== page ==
Thursday, July 25, 2013

Would you like some tombolo on your pizza?

Words can be fun, and even funny. I've previously written about flongs, dingbats, pilcrows and other strange publishing terms. Today, I'd like to introduce you to the TOMBOLO.

Although the word came to English from Italian, it's definitely not something you'd enjoy on top of your pizza or inside a calzone.

A tombolo is similar to a sandbar, but it is perpendicular to the shore, not parallel to it, and connects an island to the mainland.

Here in Milford, CT, we have a famous tombolo (but everyone calls it a sandbar). At low tide, it connects Silver Sands Beach with Charles Island -- which may contain buried pirate treasure. At high tide, it's submerged.

Charles Island was allegedly cursed three times.

(1) The first curse was brought in the 17th century by a Native American chief, whose tribe fought for the island which they regarded as sacred. After white settlers defeated the tribe, the chief said, "Any shelter will crumble to the Earth." No building on the island has lasted more than a few years.

(2) The second curse was supposedly brought by Captain Kidd in 1699 when he buried his treasure there. Captain Kidd cursed with death anyone who attempted to dig it up.

(3) The third curse was supposedly brought in 1721 by five sailors who stole Mexican emperor Guatmozin's treasure. Guatmozin put a curse on the stolen treasure. After four of the five sailors suffered tragic deaths, the last sailor hid the treasure in the basement of a Milford tavern. When it was discovered by a drunk searching for beer, the fifth sailor transported it to Charles Island, moving the third curse with it.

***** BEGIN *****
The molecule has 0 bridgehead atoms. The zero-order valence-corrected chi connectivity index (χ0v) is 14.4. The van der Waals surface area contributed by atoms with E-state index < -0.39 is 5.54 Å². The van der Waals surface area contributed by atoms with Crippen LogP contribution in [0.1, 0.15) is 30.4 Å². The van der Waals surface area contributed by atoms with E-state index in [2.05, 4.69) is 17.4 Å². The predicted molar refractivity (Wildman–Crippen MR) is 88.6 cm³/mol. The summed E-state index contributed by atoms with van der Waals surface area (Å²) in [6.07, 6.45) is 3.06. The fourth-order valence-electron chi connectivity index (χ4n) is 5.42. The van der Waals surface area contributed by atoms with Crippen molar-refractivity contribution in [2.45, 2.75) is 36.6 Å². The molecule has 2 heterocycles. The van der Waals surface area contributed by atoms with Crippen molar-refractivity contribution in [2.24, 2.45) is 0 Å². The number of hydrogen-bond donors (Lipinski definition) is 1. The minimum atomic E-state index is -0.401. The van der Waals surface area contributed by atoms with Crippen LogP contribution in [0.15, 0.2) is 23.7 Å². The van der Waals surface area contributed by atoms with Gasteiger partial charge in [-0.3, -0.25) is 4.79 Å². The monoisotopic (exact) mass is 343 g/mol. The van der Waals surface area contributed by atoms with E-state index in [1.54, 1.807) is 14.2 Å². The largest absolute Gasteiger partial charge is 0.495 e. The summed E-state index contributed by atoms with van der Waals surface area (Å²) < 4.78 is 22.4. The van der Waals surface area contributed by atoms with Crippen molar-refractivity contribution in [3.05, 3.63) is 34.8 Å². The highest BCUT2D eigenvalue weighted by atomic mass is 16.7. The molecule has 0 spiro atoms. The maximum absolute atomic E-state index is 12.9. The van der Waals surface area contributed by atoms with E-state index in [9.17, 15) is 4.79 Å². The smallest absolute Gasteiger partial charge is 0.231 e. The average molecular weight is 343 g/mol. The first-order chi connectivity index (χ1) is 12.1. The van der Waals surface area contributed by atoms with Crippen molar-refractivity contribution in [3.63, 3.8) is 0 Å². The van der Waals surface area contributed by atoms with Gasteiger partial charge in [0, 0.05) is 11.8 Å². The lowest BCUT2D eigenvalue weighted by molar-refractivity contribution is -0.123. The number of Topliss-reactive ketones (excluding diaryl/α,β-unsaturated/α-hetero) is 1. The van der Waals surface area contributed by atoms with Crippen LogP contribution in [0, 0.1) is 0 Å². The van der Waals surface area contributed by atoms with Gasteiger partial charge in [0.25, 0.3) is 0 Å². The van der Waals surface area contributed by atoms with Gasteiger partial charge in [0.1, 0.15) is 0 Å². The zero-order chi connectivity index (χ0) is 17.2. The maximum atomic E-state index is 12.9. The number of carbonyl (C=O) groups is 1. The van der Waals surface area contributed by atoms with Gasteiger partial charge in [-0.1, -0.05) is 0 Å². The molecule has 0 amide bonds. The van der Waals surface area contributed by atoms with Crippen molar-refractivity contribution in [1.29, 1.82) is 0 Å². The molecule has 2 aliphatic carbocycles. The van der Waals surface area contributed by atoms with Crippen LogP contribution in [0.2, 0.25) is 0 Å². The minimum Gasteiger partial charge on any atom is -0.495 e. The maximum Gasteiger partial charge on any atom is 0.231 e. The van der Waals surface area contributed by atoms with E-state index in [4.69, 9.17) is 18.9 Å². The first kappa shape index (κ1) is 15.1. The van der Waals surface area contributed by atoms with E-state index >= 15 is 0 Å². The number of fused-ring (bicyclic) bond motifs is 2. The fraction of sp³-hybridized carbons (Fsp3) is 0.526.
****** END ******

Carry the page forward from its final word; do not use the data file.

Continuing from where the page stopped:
Legend says treasure hunters discovered an iron chest in 1850. As they attempted to open it, a "screeching, flaming skeleton descended from the sky. It lurched into the pit where the chest was, sending forth a shower of blue flames." The treasure hunters dropped their tools and fled from Charles Island. They returned the next day and their tools were gone and the digging site had been smoothed over, as if they'd never been there.


I named my publishing company after Silver Sands Beach.

(photo by Randal Ferret)

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